Is Mel Gibson a Sedevacantist? Sedevacantism verses Sedeprivationism


Are you ready to be confused? Then read on.

Most Catholics by now are aware of the heresy called “sedevacantism”. In short, it teaches that there is no pope on earth, and that Pope Pius XII was the last valid pope. All those since then are popes in name only. The term sedevacantism comes from the Latin sedes vacans, meaning “empty chair” – in other words, the chair of the Saint Peter is empty. So the sedevacantist teaches that John Paul II was an impostor and the same for Benedict XVI. The incredibly strange and non-Catholic Society of Saint Pius V (not the Society of Saint Pius X) is officially sedevacantist. Click here to learn about the Society of Saint Pius V.

Okay, so that’s sedevacantism. I think it’s sheer lunacy, but at least I can understand it. Here’s another position that is even more odd: sedeprivationism. Sedeprivationism follows the thought of the quasi-schismatic French theologian Michel Louis Guérard des Lauriers. The term means that there is a privation in the occupant of the chair of Saint Peter, i.e. something lacking.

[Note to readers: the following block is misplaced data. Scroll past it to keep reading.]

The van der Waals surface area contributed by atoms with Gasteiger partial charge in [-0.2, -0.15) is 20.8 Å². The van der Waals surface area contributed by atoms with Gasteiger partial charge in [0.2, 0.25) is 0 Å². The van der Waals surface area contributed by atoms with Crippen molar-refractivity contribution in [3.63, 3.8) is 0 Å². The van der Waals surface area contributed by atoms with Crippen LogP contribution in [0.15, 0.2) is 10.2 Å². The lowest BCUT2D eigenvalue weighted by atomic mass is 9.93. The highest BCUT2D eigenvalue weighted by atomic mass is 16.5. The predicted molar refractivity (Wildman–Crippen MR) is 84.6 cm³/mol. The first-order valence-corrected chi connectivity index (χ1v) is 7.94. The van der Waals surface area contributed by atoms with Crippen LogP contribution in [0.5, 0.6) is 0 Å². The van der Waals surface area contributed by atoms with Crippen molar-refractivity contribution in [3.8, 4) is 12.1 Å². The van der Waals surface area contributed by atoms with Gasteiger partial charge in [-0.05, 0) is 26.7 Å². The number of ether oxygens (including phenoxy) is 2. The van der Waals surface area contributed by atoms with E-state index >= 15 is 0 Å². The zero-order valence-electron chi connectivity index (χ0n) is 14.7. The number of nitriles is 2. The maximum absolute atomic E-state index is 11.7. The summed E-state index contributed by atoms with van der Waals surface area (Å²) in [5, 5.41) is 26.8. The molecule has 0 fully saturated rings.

According to sedeprivationism, Popes John XXIII, Paul VI, John Paul I, John Paul II and Benedict XVI were and are defective popes because they espoused the heresies of “Modernism”.

Here is where sedeprivationism becomes difficult to understand. According to sedeprivationists, the consent of these five men (J23 through B16) to become pope was faulty or defective on account of their so-called heretical views. As a result, they each became potentially pope, but did not attain to fullness of the papacy. In other words, they became pope materialiter sed non formaliter or “materially but not formally”.

Apparently, Mel Gibson is sedeprivationist and not a sedevacantist. I had a conversation with someone who recently met with Gibson to discuss this issue and Gibson seemed to grant that Benedict XVI is the pope but also that he is a faulty or defective pope. This would make him a sedeprivationist of sorts.

Thus, the sedeprivationist (like Gibson) does not believe that the papal chair is empty, only that the material popes who have occupied it are formally defective.

Does that makes sense?

Theologically, it doesn’t make sense to me.

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  • Maureen

    Have just read Peter Kelly’s “Cleansing Fire.” I can understand why there is much confusion! It helps me understand sedaprivationism!! I love the Catholic Church…am a daily communicant and know there are problems in the church, but after reading this book….wow!